Nepal: Improving Access to Justice

Although security has improved overall since the peace agreement in 2006, violence against women and girls is perceived to be on the increase in Nepal. Domestic violence is widespread including beatings, intimidations and food rationing by family members or neighbours. But discriminatory socio-cultural practices such as polygamy, child marriage, dowry disputes, limited access to property or citizenship rights or witchcraft accusations are also rampant on the local level.

These grievances are countered by a very weak response from official security and justice actors. Although policy-makers have ratified progressive legislation, discriminatory attitudes or interference by political parties in formal justice institutions prevent many women and girls, in particular those belonging to ethnic minorities, to report their cases. Victims of SGBV may often not read nor speak the language of the court and may feel generally intimidated or discouraged by the formal procedures. Instead, they increasingly turn to informal justice institutions such as traditional village courts or mediation committees. But these informal mechanisms are just as prone to discrimination or interference. Since the state has little oversight over the informal justice sector, they leave the needs of women and girls largely unaddressed and allow perpetrators of serious crimes to evade formal punishment.

In order to improve the state oversight of informal mechanisms and improve access to justice for women and girls in Nepal, International Alert has worked in three main areas:

Training Informal Justice Providers
In collaboration with the Supreme Court of Nepal and the National Judicial Academy International Alert worked with two local civil society organizations, the Legal Aid and Consultancy Center (LACC), a legal resource organization that promotes women’s access to justice, and the Forum for Women, Law and Development (FWLD), an NGO that works for the protection, promotion and enjoyment of human rights. Together they trained almost 500 informal justice providers on the basic principles of Nepal’s law and its justice system including international gender and human rights norms. Through the trainings, informal justice providers increased their knowledge and understanding of the formal justice system and the principles on which it operates. They understood their own role within the larger system, their mandate to handle civil disputes, and how they could complement the work of the courts in order to provide more equitable and fair justice, especially to women and girls.

Pushing for Institutional Progress
As part of on-going judicial reform in Nepal, the judiciary created a provision for Continuous Hearing to ensure speedier justice delivery by the courts and reduce large case backlogs. However, for some time this provision had not been implemented at the district level because district judges and court officials lacked a clear understanding of the procedures required to implement it and because of a lack of coordination among the different justice sector actors.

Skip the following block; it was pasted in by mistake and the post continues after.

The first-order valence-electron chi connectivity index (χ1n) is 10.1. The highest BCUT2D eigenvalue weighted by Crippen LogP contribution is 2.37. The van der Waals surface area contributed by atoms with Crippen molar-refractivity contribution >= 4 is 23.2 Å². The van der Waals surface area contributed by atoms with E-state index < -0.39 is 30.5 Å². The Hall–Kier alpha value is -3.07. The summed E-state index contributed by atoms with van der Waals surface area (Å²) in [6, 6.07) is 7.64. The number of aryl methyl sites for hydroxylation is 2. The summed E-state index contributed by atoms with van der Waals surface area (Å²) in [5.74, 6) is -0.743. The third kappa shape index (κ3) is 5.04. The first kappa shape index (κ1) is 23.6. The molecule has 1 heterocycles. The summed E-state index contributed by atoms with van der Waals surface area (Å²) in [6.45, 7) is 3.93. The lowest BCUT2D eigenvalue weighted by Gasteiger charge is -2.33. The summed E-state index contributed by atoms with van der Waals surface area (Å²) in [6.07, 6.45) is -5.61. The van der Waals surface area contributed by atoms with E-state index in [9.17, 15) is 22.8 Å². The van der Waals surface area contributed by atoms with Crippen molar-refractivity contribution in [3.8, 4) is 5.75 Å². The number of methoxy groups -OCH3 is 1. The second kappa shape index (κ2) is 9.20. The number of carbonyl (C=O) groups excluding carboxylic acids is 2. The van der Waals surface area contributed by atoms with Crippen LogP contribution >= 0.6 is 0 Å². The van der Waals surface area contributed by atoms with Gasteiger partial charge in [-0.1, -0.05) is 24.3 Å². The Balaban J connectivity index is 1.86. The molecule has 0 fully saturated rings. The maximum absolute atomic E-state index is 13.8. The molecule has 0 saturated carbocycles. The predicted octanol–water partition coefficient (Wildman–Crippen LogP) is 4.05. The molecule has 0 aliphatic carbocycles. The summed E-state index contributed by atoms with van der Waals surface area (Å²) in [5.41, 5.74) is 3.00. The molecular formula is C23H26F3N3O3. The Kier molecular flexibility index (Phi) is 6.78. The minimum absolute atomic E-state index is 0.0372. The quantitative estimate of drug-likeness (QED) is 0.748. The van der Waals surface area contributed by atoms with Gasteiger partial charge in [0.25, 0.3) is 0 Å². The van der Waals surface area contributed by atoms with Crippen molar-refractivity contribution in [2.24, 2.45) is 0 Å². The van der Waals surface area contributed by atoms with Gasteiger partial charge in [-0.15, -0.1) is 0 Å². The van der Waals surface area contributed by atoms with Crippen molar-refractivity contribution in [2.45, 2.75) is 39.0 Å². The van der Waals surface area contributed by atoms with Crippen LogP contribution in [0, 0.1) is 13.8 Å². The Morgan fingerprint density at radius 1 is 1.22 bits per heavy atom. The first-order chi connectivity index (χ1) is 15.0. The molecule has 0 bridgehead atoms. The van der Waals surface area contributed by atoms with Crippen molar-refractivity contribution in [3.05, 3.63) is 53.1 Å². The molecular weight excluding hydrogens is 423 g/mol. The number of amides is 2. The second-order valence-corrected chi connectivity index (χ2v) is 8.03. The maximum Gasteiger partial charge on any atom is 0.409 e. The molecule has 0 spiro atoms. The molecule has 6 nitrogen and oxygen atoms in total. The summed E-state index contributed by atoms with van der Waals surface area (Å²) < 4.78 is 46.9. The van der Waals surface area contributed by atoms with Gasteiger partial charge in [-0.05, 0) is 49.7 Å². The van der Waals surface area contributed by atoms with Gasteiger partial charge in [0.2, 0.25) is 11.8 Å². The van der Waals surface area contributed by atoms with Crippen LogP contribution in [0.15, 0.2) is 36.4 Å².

Recognising that justice seekers turned to informal justice providers even for criminal cases because of the speed of their judgements, International Alert collaborated with the Supreme Court to organize briefings for judges in the courts in six districts to discuss how to implement Continuous Hearing. The briefings resulted in the adoption of the practice of Continuous Hearing by these six courts, demonstrating that justice could be delivered more swiftly in the courts, and eventually official guidance for Nepal’s other district courts to replicate this practice.

Raising Public Awareness
International Alert has also been engaging in a broad public outreach campaign in Nepal. The aim is to make female justice seekers aware of their rights and increase their understanding of the justice system. The campaign included discussion programmes on problems of access to justice that were broadcast on radio stations in six districts and a video documentary about access to justice problems related to addressing SGBV that was broadcast on national TV and Facebook. In three districts, International Alert provided public information on women’s rights, the law relating to SGBV and justice procedures through a mobile documentary show that reached approximately 500 members of the public in schools and other public meeting places.

One hundred and twenty non-state justice providers took part in exposure visits to courts, police stations, public attorney offices, Women and Children’s Development Offices and other parts of the state justice system to demystify state procedures. Participants met with officials, including judges, and in at least one district (Banke), received presentations on how the state providers worked. The visits were also an opportunity for the state providers to request that criminal cases be referred to them and not be handled in the community.

Working with the Women and Children’s Development Offices in six districts, International Alert and its partners held twelve public information sessions on the Government’s GBV Reduction Fund. This Fund existed but was largely not being used because the local government structures were not sure of how or when to use it. The information session served a dual purpose of helping local government officials and WCDO officers understand how they could use the fund to assist victims of GBV, and gave victims and communities members at large an induction to the Fund and what women could request from local government representatives.

Excerpt from the book Local Ownership in Security: Case Studies of Peacebuilding Approaches edited by Lisa Schirch with Deborah Mancini-Griffoli and published by The Alliance for Peacebuilding, The Global Partnership for the Prevention of Armed Conflict, and the Kroc Institute for International Peace Studies at the University of Notre Dame.